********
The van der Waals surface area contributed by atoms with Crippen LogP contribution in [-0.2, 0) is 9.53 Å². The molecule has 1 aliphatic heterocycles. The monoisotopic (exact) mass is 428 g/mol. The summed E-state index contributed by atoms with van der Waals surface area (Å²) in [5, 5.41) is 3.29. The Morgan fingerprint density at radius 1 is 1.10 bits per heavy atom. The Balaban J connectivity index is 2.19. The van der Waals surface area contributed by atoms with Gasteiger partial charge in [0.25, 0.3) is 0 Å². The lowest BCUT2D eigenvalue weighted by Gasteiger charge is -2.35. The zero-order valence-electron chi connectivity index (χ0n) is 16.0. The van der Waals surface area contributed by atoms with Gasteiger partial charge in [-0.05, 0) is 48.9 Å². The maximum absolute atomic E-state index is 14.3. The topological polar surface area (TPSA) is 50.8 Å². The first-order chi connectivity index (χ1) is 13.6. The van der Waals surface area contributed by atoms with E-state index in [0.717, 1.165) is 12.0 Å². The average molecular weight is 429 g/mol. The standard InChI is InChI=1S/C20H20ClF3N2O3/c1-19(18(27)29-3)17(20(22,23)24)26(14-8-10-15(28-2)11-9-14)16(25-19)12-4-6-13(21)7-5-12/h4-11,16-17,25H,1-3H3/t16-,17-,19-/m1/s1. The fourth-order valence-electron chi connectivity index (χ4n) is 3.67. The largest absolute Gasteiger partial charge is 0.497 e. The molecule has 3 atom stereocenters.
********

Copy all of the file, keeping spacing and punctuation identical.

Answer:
The van der Waals surface area contributed by atoms with Crippen LogP contribution in [-0.2, 0) is 9.53 Å². The molecule has 1 aliphatic heterocycles. The monoisotopic (exact) mass is 428 g/mol. The summed E-state index contributed by atoms with van der Waals surface area (Å²) in [5, 5.41) is 3.29. The Morgan fingerprint density at radius 1 is 1.10 bits per heavy atom. The Balaban J connectivity index is 2.19. The van der Waals surface area contributed by atoms with Gasteiger partial charge in [0.25, 0.3) is 0 Å². The lowest BCUT2D eigenvalue weighted by Gasteiger charge is -2.35. The zero-order valence-electron chi connectivity index (χ0n) is 16.0. The van der Waals surface area contributed by atoms with Gasteiger partial charge in [-0.05, 0) is 48.9 Å². The maximum absolute atomic E-state index is 14.3. The topological polar surface area (TPSA) is 50.8 Å². The first-order chi connectivity index (χ1) is 13.6. The van der Waals surface area contributed by atoms with E-state index in [0.717, 1.165) is 12.0 Å². The average molecular weight is 429 g/mol. The standard InChI is InChI=1S/C20H20ClF3N2O3/c1-19(18(27)29-3)17(20(22,23)24)26(14-8-10-15(28-2)11-9-14)16(25-19)12-4-6-13(21)7-5-12/h4-11,16-17,25H,1-3H3/t16-,17-,19-/m1/s1. The fourth-order valence-electron chi connectivity index (χ4n) is 3.67. The largest absolute Gasteiger partial charge is 0.497 e. The molecule has 3 atom stereocenters.